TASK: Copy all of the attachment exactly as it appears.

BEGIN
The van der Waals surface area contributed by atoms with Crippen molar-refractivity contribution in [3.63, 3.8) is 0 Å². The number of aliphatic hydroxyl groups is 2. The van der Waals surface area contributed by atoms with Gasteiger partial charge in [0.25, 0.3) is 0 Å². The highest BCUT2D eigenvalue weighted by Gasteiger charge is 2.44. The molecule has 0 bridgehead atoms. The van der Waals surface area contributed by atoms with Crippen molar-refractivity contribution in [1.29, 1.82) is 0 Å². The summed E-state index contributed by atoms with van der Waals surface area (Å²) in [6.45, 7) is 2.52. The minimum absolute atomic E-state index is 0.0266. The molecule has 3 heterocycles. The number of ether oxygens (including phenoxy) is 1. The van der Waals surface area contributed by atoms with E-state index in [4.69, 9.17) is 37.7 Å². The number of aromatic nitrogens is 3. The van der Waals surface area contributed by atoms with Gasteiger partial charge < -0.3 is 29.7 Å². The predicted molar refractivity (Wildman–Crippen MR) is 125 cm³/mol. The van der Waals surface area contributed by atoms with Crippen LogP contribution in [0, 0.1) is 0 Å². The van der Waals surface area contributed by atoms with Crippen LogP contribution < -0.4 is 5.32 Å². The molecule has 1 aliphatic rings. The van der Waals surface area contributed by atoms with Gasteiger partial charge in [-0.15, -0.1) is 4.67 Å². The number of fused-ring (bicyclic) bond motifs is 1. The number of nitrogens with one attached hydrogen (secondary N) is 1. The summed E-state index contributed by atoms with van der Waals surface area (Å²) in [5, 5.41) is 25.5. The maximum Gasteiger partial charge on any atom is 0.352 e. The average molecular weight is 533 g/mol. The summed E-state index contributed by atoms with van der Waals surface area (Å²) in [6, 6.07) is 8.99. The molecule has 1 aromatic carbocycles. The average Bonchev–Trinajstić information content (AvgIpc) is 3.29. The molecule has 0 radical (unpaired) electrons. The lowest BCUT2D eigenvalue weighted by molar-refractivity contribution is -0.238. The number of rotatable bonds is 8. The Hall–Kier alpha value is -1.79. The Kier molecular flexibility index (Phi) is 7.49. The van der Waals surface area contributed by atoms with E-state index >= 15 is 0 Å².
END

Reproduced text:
The van der Waals surface area contributed by atoms with Crippen molar-refractivity contribution in [3.63, 3.8) is 0 Å². The number of aliphatic hydroxyl groups is 2. The van der Waals surface area contributed by atoms with Gasteiger partial charge in [0.25, 0.3) is 0 Å². The highest BCUT2D eigenvalue weighted by Gasteiger charge is 2.44. The molecule has 0 bridgehead atoms. The van der Waals surface area contributed by atoms with Crippen molar-refractivity contribution in [1.29, 1.82) is 0 Å². The summed E-state index contributed by atoms with van der Waals surface area (Å²) in [6.45, 7) is 2.52. The minimum absolute atomic E-state index is 0.0266. The molecule has 3 heterocycles. The number of ether oxygens (including phenoxy) is 1. The van der Waals surface area contributed by atoms with E-state index in [4.69, 9.17) is 37.7 Å². The number of aromatic nitrogens is 3. The van der Waals surface area contributed by atoms with Gasteiger partial charge < -0.3 is 29.7 Å². The predicted molar refractivity (Wildman–Crippen MR) is 125 cm³/mol. The van der Waals surface area contributed by atoms with Crippen LogP contribution in [0, 0.1) is 0 Å². The van der Waals surface area contributed by atoms with Crippen LogP contribution < -0.4 is 5.32 Å². The molecule has 1 aliphatic rings. The van der Waals surface area contributed by atoms with Gasteiger partial charge in [-0.15, -0.1) is 4.67 Å². The number of fused-ring (bicyclic) bond motifs is 1. The number of nitrogens with one attached hydrogen (secondary N) is 1. The summed E-state index contributed by atoms with van der Waals surface area (Å²) in [5, 5.41) is 25.5. The maximum Gasteiger partial charge on any atom is 0.352 e. The average molecular weight is 533 g/mol. The summed E-state index contributed by atoms with van der Waals surface area (Å²) in [6, 6.07) is 8.99. The molecule has 1 aromatic carbocycles. The average Bonchev–Trinajstić information content (AvgIpc) is 3.29. The molecule has 0 radical (unpaired) electrons. The lowest BCUT2D eigenvalue weighted by molar-refractivity contribution is -0.238. The number of rotatable bonds is 8. The Hall–Kier alpha value is -1.79. The Kier molecular flexibility index (Phi) is 7.49. The van der Waals surface area contributed by atoms with E-state index >= 15 is 0 Å².